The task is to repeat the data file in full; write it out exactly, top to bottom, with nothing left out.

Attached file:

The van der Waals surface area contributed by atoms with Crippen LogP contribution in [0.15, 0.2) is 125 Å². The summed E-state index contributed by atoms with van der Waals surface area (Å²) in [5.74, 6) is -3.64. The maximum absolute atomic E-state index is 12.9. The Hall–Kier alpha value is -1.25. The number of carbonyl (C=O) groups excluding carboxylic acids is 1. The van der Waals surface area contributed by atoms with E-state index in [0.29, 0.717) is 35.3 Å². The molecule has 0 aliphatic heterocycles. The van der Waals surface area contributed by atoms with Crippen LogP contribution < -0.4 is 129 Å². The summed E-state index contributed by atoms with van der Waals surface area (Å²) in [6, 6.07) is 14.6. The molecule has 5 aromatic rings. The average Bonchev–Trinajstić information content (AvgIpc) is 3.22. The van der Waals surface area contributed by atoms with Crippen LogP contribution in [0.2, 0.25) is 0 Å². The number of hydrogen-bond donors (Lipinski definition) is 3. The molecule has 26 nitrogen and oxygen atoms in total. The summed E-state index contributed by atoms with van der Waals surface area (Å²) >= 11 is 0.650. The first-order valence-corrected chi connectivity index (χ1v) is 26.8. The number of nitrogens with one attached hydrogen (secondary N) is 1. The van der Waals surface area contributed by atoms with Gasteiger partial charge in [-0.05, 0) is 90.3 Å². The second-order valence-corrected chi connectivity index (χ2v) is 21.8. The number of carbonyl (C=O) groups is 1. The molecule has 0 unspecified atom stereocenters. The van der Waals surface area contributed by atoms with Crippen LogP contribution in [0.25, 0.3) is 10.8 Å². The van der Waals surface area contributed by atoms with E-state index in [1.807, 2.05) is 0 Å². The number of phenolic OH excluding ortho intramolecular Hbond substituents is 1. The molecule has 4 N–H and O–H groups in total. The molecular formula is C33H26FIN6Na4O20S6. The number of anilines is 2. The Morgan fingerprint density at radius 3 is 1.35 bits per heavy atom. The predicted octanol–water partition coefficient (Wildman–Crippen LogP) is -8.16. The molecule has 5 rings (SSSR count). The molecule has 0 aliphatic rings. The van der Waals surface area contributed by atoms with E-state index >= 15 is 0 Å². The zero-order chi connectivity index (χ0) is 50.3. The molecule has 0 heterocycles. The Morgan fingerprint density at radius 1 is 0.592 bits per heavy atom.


The van der Waals surface area contributed by atoms with Crippen LogP contribution in [0.15, 0.2) is 125 Å². The summed E-state index contributed by atoms with van der Waals surface area (Å²) in [5.74, 6) is -3.64. The maximum absolute atomic E-state index is 12.9. The Hall–Kier alpha value is -1.25. The number of carbonyl (C=O) groups excluding carboxylic acids is 1. The van der Waals surface area contributed by atoms with E-state index in [0.29, 0.717) is 35.3 Å². The molecule has 0 aliphatic heterocycles. The van der Waals surface area contributed by atoms with Crippen LogP contribution < -0.4 is 129 Å². The summed E-state index contributed by atoms with van der Waals surface area (Å²) in [6, 6.07) is 14.6. The molecule has 5 aromatic rings. The average Bonchev–Trinajstić information content (AvgIpc) is 3.22. The van der Waals surface area contributed by atoms with Crippen LogP contribution in [0.2, 0.25) is 0 Å². The number of hydrogen-bond donors (Lipinski definition) is 3. The molecule has 26 nitrogen and oxygen atoms in total. The summed E-state index contributed by atoms with van der Waals surface area (Å²) >= 11 is 0.650. The first-order valence-corrected chi connectivity index (χ1v) is 26.8. The number of nitrogens with one attached hydrogen (secondary N) is 1. The van der Waals surface area contributed by atoms with Gasteiger partial charge in [-0.05, 0) is 90.3 Å². The second-order valence-corrected chi connectivity index (χ2v) is 21.8. The number of carbonyl (C=O) groups is 1. The molecule has 0 unspecified atom stereocenters. The van der Waals surface area contributed by atoms with Crippen LogP contribution in [0.25, 0.3) is 10.8 Å². The van der Waals surface area contributed by atoms with E-state index in [1.807, 2.05) is 0 Å². The number of phenolic OH excluding ortho intramolecular Hbond substituents is 1. The molecule has 4 N–H and O–H groups in total. The molecular formula is C33H26FIN6Na4O20S6. The number of anilines is 2. The Morgan fingerprint density at radius 3 is 1.35 bits per heavy atom. The predicted octanol–water partition coefficient (Wildman–Crippen LogP) is -8.16. The molecule has 5 rings (SSSR count). The molecule has 0 aliphatic rings. The van der Waals surface area contributed by atoms with E-state index >= 15 is 0 Å². The zero-order chi connectivity index (χ0) is 50.3. The molecule has 0 heterocycles. The Morgan fingerprint density at radius 1 is 0.592 bits per heavy atom.